Interoperability is the bait in a trap set to capture and disable the GPL. I don't care one way or the other what happens to Novell. What concerns me is the possibility that Microsoft has found a way to attack a business model based on the GPL, a business model that has provided the most serious competition that Microsoft has faced in decades.

It's all about competition. As customers, we win when there's more competition, and we lose when there's less. As the dominant player, Microsoft quite naturally prefers less competition, and their actions should always be viewed in that light. Microsoft is willing to provide interoperability in return for regaining control over license terms.

Reply Score: 5

twenex Member since:
2006-04-21

Absolutely correct. +10.

Reply Score: 2

ubit Member since:
2006-09-08

"
that the MS/Novell deal *IS* meant to get interoperability working?
"
haven't people already told you that it's MS's fault stuff doesn't work in the first place ;)

Interesting strategy for MS though.

Reply Score: 3

Godd for who ...
by Moulinneuf on Fri 2nd Feb 2007 14:45 UTC
Moulinneuf
Member since:
2005-07-06

We got the usual people cheering there boss ... Now on with the real question :

"which "will be around for the long term, and will focus on interoperable virtualization between the Windows and SLES (SUSE Linux Enterprise Server)."

Do they plan on making it Free Software and available to all the GNU/Linux community or its just a smoking mirror that will not do anything of interest to anyone.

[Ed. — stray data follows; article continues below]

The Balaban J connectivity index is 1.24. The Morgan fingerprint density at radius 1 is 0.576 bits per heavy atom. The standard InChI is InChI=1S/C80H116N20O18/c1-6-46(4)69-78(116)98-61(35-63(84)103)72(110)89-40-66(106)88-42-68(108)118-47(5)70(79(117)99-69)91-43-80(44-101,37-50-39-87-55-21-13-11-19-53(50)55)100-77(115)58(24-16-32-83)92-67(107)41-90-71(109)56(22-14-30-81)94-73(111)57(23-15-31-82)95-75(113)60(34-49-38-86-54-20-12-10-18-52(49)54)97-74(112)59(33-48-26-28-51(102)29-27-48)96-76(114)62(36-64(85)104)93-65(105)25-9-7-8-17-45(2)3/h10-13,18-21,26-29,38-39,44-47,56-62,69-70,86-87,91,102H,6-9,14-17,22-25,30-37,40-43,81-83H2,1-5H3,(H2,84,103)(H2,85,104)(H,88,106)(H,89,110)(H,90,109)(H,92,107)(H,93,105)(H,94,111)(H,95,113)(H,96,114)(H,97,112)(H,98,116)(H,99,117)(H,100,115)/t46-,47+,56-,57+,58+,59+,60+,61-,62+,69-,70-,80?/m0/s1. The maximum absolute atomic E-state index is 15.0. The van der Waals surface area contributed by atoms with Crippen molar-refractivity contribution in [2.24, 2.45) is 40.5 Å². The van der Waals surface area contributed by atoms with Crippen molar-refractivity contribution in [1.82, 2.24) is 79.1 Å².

"Virtualization, Office OpenXML/ODF interoperability, WS-Management interoperability, and directory federation"

This remind me of Microsoft at its best join , embrace and extend and blame all others that they are at fault for not being compatible ... Again what's to exactly come of it for everyone ? Something that others who are not Novell and Microsoft wont have ...

Microsoft is not the enemy , it cant stop or affect GNU/Linux at all , its the compromise people that are a nuisance , they are cheering for Microsoft to help GNU/Linux at the expanse of blaming those who built GNU/Linux and accusing them of damaging there creation.

Last I looked Microsoft don't offer there main software
for GNU/Linux.

I don't see this as a good thing , but thats because I am rational , and I know my history. Microsoft as killed all other office solutions who compromised. They did it exactly in that way.

Too bad that those who say its a good thing are not willing to engage everything they got in a locked contract an in fiduciary with a 2 year period.

If its good they got to keep everything they have , if its bad they got to pay for lying and compensate for everyone loss.

Sorry I don't see this deal as a win-win situation for EVERYONE in GNU/Linux.

Reply Score: 4

Portability
by Phuqker on Fri 2nd Feb 2007 17:18 UTC
Phuqker
Member since:
2005-07-17

I think portability is deeply important in some spheres, such as the wellspring of POSIX apps that can be built on many platforms (even Windows).

However, I think portability of custom-built business applications is vastly overrated. Not one of my customers has ever cared about it. In that space, what's far more important is interoperability of file formats and protocols. (And many customers don't even care about that, although I personally think it's important.)

Even in the GUI space, when I run a Windows app, I want it to look and run like a Windows app. When I run a Mac app, I want it to have the esthetics of a Mac app. But I also want to be able to exchange information easily between platforms.